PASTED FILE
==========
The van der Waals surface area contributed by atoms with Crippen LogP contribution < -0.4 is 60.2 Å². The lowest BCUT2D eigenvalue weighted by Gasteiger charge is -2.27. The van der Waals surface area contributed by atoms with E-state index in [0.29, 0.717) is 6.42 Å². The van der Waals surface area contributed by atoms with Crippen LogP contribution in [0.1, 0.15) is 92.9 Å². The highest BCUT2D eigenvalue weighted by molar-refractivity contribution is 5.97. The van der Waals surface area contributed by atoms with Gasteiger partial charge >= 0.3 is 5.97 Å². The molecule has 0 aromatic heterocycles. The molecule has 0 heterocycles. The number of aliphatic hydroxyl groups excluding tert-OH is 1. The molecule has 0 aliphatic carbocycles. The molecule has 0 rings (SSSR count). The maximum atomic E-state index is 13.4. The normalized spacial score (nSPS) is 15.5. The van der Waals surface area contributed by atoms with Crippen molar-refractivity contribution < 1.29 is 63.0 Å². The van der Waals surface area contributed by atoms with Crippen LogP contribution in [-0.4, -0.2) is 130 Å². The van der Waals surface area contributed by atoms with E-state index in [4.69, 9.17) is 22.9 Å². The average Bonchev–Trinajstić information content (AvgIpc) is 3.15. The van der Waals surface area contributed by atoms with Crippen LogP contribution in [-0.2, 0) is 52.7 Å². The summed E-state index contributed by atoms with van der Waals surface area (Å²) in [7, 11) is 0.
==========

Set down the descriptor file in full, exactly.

The van der Waals surface area contributed by atoms with Crippen LogP contribution < -0.4 is 60.2 Å². The lowest BCUT2D eigenvalue weighted by Gasteiger charge is -2.27. The van der Waals surface area contributed by atoms with E-state index in [0.29, 0.717) is 6.42 Å². The van der Waals surface area contributed by atoms with Crippen LogP contribution in [0.1, 0.15) is 92.9 Å². The highest BCUT2D eigenvalue weighted by molar-refractivity contribution is 5.97. The van der Waals surface area contributed by atoms with Gasteiger partial charge >= 0.3 is 5.97 Å². The molecule has 0 aromatic heterocycles. The molecule has 0 heterocycles. The number of aliphatic hydroxyl groups excluding tert-OH is 1. The molecule has 0 aliphatic carbocycles. The molecule has 0 rings (SSSR count). The maximum atomic E-state index is 13.4. The normalized spacial score (nSPS) is 15.5. The van der Waals surface area contributed by atoms with Crippen molar-refractivity contribution < 1.29 is 63.0 Å². The van der Waals surface area contributed by atoms with Crippen LogP contribution in [-0.4, -0.2) is 130 Å². The van der Waals surface area contributed by atoms with E-state index in [4.69, 9.17) is 22.9 Å². The average Bonchev–Trinajstić information content (AvgIpc) is 3.15. The van der Waals surface area contributed by atoms with Crippen LogP contribution in [-0.2, 0) is 52.7 Å². The summed E-state index contributed by atoms with van der Waals surface area (Å²) in [7, 11) is 0.